Taliban command structure ravaged by bitter factionalism

By Sankar Ray

The Taliban’s monolithic dictatorship is cracking as the urge to compromise on certain issues grows. There is bitter opposition within the top management. It was apparent months ago when the Taliban’s Deputy Foreign Minister, Sher Mohammad Abbas Stanikzai, publicly called on the Taliban Supreme Command to ban girls from attending high school. Former head of the Taliban’s political bureau in Qatar, he said: “We should strive to win the hearts of our people rather than rule them with batons”. Michael Semple, a professor at Queen’s University in Belfast and a former adviser to the European Union and the United Nations in Afghanistan, says the split in the Taliban leadership is ‘unprecedented’.

In parallel with Stanikzai, the women’s protest in the Afghan capital Kabul against Taliban rights restrictions is a blow to liberals who oppose the obscure Taliban biggies. The protesting Afghan women – about two dozen – chanted slogans such as “Bread, work, freedom and education is my right! schools reopen” on May 29 this year, to protest the rollback of women’s rights since they returned to law in August 2021. Girls are now banned from going to school after sixth grade in most of Afghanistan. In March, the Taliban ordered the closure of high schools for girls. In addition, the Taliban authorities issued directives that women, including female journalists, to cover their faces, except their eyes, and the orders must be carried out by punishing the close male relatives of women who do not follow the rules.

UN Special Rapporteur on Human Rights in Afghanistan, Richard Bennett, who paid an 11-day visit to the troubled state, expressed concern at the deteriorating situation in the country as the ruling Taliban impose new restrictions on women and attacks on religious minorities increase. The Taliban have not recognized the scale and gravity of the abuses. The disagreement has grown unstoppable as a recent UN report warned that 97 percent of the Afghan population would sink below the poverty line.

Still, Semple does not foresee a split in the emirate’s leadership, at least not in the not-so-distant future. “The differences in policy and moderation are really secondary. The more serious differences are arguments over the division of powers and privileges. These are the real divisions that concern the Taliban.” This is debatable, as the Taliban’s experienced battlefield grassroots are hardliners who are intolerant by nature. “The Taliban take their unity and cohesion very seriously,” he said. “If someone works or talks against their policies, they are isolated, expelled and even killed,” he joked.

Stanikzai’s public criticism, however, has been directed at the Taliban spiritual head Mullah Haibatullah Akhundzada, the supreme leader or Amir ul-Momineen, the leader of the Faithful who has the final say under the Taliban’s spiritually-led system. Nevertheless, the schism in the Taliban has been increasing for nearly a year as the Taliban attempts to transform itself from a guerrilla force into a functional government after the seizure of power last August. Reports of infighting within the militant group poured in. The rift has been between the relatively pragmatic Taliban political figures and tough field commanders, and radical clerics determined to implement a fundamentalist interpretation of Islamic law. The latter are supported by the Haqqani Network – a Taliban faction in the east, mainly Pashtun. But there are other factions made up of ethnic Tajik and Uzbek Taliban commanders based in northern Afghanistan.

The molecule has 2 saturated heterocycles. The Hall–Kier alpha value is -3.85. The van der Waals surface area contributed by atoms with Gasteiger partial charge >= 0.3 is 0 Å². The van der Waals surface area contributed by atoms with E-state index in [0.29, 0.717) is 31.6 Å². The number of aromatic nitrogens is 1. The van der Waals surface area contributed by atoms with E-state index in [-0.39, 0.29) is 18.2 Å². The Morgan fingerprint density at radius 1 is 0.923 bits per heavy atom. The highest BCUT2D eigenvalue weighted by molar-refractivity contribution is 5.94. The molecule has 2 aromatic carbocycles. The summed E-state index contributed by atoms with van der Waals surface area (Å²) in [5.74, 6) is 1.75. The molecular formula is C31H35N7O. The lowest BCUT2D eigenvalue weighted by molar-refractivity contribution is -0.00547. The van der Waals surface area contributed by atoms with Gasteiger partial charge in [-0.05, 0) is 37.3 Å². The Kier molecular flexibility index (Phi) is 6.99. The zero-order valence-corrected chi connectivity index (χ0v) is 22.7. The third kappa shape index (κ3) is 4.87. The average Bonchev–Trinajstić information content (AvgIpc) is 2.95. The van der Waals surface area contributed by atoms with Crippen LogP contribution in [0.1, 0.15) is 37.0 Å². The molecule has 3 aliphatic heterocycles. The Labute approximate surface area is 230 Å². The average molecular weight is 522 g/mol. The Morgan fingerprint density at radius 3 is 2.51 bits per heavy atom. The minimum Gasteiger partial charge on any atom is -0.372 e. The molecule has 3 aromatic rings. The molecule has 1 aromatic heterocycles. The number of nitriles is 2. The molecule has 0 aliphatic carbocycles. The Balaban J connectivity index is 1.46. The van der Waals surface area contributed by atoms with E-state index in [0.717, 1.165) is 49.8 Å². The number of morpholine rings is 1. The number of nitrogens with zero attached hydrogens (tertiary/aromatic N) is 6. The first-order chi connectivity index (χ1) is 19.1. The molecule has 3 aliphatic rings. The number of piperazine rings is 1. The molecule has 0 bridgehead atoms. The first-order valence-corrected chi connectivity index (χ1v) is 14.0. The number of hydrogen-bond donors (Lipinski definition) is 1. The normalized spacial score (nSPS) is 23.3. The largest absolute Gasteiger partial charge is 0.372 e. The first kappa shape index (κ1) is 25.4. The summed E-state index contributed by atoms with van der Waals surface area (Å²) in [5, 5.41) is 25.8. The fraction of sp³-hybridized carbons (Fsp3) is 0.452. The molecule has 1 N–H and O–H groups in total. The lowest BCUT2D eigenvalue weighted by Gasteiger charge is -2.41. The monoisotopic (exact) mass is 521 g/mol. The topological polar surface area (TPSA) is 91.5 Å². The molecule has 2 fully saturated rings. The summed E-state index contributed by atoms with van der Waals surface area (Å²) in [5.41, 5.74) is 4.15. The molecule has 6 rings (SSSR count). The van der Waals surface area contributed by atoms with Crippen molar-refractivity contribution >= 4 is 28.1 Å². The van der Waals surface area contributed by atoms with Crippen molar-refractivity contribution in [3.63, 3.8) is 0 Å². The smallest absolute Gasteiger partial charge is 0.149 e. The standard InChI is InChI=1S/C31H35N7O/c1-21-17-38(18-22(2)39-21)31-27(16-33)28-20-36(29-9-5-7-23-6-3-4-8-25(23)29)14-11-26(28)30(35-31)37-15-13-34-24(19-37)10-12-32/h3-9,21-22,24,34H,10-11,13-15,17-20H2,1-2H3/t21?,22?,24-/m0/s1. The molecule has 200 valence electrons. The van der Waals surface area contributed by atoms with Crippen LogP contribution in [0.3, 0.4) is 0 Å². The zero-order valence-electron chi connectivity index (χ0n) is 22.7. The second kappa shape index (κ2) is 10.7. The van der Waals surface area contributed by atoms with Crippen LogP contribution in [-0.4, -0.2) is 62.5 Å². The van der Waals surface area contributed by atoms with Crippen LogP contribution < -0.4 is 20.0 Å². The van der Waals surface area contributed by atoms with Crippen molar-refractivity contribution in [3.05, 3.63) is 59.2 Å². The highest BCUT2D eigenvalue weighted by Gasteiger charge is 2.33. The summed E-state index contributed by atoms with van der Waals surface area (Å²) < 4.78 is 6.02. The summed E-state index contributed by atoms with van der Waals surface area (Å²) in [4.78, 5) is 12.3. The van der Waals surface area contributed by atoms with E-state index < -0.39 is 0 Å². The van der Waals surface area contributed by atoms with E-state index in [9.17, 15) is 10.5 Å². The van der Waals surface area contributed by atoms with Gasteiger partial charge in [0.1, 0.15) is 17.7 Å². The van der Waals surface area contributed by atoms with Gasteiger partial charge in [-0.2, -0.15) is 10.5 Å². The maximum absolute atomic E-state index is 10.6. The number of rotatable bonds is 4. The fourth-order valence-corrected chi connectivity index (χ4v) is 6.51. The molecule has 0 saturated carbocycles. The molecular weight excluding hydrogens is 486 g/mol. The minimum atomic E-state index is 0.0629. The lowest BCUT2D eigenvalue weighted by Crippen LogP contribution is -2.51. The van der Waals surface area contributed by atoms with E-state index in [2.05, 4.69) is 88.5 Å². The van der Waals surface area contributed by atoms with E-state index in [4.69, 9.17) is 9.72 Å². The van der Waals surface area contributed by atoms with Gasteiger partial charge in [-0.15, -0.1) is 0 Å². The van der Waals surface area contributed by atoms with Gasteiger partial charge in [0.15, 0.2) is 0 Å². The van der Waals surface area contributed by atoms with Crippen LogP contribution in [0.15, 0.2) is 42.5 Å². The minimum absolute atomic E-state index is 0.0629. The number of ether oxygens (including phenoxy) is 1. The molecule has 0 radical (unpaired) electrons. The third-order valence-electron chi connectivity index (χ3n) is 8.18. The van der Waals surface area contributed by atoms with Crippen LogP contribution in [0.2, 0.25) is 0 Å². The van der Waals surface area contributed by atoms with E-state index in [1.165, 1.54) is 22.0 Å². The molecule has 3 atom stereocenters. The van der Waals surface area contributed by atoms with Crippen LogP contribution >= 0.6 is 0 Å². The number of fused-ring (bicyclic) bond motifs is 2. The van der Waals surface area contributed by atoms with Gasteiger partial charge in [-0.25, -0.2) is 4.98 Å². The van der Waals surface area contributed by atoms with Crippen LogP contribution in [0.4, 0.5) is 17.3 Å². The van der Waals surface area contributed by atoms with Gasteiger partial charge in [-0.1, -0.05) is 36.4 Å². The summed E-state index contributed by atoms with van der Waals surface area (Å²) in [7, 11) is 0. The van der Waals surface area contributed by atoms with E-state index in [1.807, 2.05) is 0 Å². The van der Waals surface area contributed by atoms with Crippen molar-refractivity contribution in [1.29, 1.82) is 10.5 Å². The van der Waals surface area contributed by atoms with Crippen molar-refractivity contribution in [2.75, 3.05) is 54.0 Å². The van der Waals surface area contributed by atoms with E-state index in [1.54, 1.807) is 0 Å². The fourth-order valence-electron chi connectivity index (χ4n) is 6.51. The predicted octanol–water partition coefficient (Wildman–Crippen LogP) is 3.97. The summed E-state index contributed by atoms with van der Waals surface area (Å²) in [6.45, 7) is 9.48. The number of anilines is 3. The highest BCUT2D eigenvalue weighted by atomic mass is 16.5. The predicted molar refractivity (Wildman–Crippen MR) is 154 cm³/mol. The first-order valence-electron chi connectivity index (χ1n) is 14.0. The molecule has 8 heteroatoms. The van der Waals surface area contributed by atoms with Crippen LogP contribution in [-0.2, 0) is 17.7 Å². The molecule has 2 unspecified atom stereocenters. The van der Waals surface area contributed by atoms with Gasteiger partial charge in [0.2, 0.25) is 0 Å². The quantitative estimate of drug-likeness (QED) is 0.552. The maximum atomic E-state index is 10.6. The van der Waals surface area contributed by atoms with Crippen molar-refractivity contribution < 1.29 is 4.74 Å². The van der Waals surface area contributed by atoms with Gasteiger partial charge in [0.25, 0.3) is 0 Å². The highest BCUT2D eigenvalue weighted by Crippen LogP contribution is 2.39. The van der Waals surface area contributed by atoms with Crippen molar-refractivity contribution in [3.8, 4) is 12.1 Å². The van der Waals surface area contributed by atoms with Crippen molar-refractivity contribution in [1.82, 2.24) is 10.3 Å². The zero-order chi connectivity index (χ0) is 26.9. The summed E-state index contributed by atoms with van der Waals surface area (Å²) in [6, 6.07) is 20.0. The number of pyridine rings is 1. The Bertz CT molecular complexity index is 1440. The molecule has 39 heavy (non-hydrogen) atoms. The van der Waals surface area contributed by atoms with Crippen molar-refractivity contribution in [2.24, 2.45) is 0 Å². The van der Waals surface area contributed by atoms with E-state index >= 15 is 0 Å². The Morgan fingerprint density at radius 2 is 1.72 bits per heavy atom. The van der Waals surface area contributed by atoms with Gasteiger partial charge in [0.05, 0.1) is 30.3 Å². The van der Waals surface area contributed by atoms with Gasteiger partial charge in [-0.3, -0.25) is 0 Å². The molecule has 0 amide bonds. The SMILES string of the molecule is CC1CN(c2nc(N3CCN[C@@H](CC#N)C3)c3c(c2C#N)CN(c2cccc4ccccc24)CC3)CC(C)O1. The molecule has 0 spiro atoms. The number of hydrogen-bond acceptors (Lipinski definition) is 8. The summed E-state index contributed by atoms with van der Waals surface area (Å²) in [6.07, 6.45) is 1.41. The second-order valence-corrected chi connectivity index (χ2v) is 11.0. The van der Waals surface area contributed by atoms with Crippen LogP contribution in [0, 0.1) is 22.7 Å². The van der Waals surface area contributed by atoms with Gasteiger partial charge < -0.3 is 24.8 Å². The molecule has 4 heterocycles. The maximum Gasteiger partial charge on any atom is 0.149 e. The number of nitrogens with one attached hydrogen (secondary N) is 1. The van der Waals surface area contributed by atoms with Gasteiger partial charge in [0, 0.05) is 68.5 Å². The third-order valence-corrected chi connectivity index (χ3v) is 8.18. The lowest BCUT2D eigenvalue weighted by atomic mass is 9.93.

Another Afghanistan expert, Ibraheem Bahiss, also finds the public criticism unusual and sees it in part as “a way of finding out how to deal with movement differences and influence policy.” He thinks the Taliban are divided into two camps. If one believes restrictive decrees will help the new Islamic emirate gain international recognition and make the lifting of sanctions harder to achieve, the other believes bending to the West does not guarantee better ties with the West. The latter aims to focus on bolstering its Islamic credentials and consolidating its control. “The Taliban seem divided between reintroducing policies similar to their emirate’s in the 1990s or taking a new path that is still consistent with their ideology,” he said.

The divide in the Taliban hierarchy is a harsh reality. The schism is expanding as the Taliban grapple with a range of political, social and economic crises, directly challenging their rule, including a free-fall economy and a devastating humanitarian crisis. The Haqqaani network cannot quell growing resentment and anger as economic distress continues to spread and deepen. Thus, rifts are a reflection of the unequal policies of the Taliban. The collapse of the Afghan economy is forcing its citizens to flee the country en masse in a trend that actually began before the Taliban takeover, right after the announcement of the withdrawal of foreign troops in the spring of 2021.

Recently, the acting Foreign Minister of the Taliban government, Mawlawi Amir Khan Muttaqi, met with an Indian delegation from the Ministry of Foreign Affairs led by JP Singh, Co-Secretary of the Ministry of Foreign Affairs. Muttaqi described the Indian team’s visit as a “good start”. “The meeting focused on Indian-Afghan diplomatic relations, bilateral trade and humanitarian aid,” Abdul Qahar Balkhi, the spokesman for the Taliban’s foreign ministry, said on Twitter. The Indian delegation had reportedly signaled the severe poverty and humanitarian deficit in the mountainous country. (IPA service)

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